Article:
“With the new year comes the opportunity for change. And if we act in 2021, we can make a world of difference. Together, we can turn things around. Together, we can restore our fragile home and make it a happy new year for all the inhabitants of planet Earth.”
From this morning’s Metro News paper from the capital:
Sir David Attenborough has set us off on the right path for the new year after delivering a heartfelt message during the fireworks display to welcome us into 2021.
The natural historian narrated the stunning fireworks display in London last night as the event aired on BBC One to usher in the new chapter.
‘Happy New Year. Our plant is unique. A living world of diversity and wonder. It’s also fragile,’ Sir David began as drones gathered to form the shape of Africa inside a turtle. ‘With the new year comes the opportunity for change. And if we act in 2021, we can make a world of difference. Together, we can turn things around. Together, we can restore our fragile home and make it a happy new year for all the inhabitants of planet Earth.’
It’s safe to say that Sir David warmed hearts across the country with viewers praising the TV legend for bringing us into 2021 with positivity.
And Sir David has certainly shown us the value of how understanding planet Earth can lead to making a world of difference, with a further message today:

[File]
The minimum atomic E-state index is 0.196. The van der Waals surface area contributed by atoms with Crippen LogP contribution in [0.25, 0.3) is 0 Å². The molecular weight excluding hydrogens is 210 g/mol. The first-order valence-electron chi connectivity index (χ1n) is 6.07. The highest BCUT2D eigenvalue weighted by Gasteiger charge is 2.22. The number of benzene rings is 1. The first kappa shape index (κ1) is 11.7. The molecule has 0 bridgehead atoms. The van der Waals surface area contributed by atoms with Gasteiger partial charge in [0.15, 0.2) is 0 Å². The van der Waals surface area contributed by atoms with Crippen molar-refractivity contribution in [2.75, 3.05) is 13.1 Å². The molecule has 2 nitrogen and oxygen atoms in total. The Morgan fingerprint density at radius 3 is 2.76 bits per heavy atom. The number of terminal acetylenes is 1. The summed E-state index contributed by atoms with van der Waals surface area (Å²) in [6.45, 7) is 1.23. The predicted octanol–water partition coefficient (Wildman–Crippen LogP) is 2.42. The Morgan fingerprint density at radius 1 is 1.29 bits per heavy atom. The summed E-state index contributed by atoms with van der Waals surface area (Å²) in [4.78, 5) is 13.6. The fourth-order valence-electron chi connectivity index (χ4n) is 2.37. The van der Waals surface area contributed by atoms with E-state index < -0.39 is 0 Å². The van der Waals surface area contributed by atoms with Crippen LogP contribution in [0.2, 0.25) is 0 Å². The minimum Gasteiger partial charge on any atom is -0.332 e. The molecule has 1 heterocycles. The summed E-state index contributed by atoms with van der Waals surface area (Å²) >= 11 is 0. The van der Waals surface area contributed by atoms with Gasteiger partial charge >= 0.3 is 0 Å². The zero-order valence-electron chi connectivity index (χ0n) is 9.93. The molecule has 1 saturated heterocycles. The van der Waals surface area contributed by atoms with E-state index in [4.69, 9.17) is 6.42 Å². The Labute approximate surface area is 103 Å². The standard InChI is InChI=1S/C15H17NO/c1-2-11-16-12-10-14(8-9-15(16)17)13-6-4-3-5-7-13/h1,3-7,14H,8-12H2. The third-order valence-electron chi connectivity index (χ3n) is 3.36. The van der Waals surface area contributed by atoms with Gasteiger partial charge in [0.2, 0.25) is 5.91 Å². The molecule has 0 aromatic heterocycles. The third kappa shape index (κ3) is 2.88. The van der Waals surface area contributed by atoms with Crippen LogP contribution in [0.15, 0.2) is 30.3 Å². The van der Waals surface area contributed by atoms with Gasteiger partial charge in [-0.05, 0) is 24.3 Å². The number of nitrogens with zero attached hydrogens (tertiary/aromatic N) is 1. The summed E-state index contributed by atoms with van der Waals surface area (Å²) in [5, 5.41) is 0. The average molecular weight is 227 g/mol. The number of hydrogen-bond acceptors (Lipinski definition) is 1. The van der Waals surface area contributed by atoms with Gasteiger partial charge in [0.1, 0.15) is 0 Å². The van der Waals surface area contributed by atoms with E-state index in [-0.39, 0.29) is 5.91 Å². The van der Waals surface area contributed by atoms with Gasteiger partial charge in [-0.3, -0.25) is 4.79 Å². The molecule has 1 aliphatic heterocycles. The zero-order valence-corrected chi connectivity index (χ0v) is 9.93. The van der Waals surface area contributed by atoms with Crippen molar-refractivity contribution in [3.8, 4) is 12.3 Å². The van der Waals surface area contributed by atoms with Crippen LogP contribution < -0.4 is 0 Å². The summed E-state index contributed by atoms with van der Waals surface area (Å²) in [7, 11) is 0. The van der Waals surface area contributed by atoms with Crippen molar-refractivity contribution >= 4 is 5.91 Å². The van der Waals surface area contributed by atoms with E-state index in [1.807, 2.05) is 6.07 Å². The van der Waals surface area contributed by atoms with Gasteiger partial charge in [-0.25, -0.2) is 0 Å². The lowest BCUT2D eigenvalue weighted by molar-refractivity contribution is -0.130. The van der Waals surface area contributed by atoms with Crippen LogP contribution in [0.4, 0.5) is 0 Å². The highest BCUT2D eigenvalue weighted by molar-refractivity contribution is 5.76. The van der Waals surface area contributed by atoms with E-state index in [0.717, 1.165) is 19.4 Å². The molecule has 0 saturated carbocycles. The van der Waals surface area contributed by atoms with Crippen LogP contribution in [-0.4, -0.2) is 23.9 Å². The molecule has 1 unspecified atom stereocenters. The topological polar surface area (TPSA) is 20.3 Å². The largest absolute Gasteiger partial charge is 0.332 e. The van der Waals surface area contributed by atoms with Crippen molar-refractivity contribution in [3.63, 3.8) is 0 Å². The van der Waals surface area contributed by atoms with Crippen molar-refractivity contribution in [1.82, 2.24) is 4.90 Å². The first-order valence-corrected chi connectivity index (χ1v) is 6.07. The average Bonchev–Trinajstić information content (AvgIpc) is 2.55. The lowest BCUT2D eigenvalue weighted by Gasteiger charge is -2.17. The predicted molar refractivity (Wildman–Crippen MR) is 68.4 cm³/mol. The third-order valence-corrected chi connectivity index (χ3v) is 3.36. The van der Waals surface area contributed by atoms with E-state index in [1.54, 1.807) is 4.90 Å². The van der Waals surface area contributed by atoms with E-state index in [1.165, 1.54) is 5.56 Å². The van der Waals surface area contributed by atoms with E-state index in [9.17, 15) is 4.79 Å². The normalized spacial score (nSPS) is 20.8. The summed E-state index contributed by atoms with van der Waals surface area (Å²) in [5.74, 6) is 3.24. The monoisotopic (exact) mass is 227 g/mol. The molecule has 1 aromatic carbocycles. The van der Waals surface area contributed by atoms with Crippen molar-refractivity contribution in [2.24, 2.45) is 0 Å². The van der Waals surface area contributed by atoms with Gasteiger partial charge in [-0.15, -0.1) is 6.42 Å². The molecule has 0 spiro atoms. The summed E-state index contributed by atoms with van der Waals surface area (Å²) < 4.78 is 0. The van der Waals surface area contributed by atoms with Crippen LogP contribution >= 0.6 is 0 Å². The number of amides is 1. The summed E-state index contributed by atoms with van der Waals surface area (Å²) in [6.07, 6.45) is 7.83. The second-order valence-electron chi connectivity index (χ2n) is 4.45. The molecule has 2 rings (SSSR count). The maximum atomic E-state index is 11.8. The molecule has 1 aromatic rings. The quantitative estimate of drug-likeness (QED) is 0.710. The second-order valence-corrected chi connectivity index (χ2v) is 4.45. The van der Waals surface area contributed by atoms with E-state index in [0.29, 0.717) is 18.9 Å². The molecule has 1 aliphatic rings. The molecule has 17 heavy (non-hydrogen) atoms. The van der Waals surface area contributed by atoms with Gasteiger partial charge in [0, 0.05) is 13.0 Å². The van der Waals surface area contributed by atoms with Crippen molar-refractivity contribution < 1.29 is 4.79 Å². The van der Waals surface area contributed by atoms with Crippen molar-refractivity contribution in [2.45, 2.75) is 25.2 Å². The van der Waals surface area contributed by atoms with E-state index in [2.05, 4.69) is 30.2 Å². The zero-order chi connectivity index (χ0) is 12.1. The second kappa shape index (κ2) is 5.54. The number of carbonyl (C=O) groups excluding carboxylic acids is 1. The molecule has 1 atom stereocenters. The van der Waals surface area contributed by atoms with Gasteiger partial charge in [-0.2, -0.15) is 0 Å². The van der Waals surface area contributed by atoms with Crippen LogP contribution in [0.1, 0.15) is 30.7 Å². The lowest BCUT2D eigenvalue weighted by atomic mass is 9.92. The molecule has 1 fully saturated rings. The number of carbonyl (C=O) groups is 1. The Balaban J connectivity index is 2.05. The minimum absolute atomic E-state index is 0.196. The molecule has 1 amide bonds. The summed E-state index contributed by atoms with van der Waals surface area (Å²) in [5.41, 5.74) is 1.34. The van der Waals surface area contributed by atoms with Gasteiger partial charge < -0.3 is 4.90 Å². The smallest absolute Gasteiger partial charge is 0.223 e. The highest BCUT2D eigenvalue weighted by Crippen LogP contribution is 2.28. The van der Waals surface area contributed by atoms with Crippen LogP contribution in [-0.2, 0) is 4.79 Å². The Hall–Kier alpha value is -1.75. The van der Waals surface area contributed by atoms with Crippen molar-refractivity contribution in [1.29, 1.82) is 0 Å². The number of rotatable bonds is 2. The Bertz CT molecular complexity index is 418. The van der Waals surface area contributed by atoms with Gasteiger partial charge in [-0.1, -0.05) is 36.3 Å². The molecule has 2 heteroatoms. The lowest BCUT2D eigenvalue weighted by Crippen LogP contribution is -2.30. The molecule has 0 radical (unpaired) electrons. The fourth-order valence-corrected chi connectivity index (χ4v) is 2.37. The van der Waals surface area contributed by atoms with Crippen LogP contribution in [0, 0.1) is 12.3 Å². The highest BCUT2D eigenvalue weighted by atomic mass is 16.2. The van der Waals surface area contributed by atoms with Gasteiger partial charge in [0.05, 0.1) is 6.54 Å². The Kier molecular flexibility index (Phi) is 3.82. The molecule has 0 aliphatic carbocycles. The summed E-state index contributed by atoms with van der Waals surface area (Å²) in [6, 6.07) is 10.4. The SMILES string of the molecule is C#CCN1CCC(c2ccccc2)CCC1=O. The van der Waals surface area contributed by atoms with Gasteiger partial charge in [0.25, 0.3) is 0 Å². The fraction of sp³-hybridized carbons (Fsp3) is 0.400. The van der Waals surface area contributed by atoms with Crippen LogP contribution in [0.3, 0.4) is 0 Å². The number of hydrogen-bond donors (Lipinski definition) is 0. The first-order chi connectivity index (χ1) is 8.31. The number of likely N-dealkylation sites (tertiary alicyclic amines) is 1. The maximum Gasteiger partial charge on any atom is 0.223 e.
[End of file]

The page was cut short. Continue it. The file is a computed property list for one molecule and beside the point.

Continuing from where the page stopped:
Taking one exampleof understanding the planet, for years now he’s been a champion of ‘citizen science’ – where individual actions can make a difference:
For example, at a butterfly count:
I think citizen science is a very useful and enriching development, and it’s useful in practical terms of science. To get 44,000 people providing you with detailed statistics is a very valuable thing. But it’s also a way of people enjoying themselves — it isn’t as if we’re saying this is a terrible hardship what we’ve got to do, it’s fun.
And the BBC has a lot of info on how to get involved:
Why take part in citizen science?
From astronomy to zoology, wildlife surveys to exploring diaries from the First World War – if you have a passion or a curious mind there should be a project to suit you.
Zooniverse has a wide range of online citizen science projects – from hunting for comets, to tagging penguins, to exploring the secret lives of artists through their notebooks. And microvolunteering site Help from Home has a section specifically devoted to citizen science opportunities
There are a huge number of nature related surveys to get involved with. Some are ongoing, such as the British Trust for Ornithology’s Garden BirdWatch and The Woodland Trusts’ Nature’s Calendar, which tracks the seasons. Others cover a specific time period – like the Big Butterfly Count in July and August or the Garden BioBlitz which is for 24 hours in June.
If you are really smitten the Natural History Museum, apart from having their own projects for you to take part in, even has downloadable resources to enable you to set up your very own citizen science project.
The Sid Valley Biodiversity Group is basically a citizen science group, collecting information about the area’s wildlife through a volunteer network:
And it’s been involved in several national projects too:
With more coming up in 2021…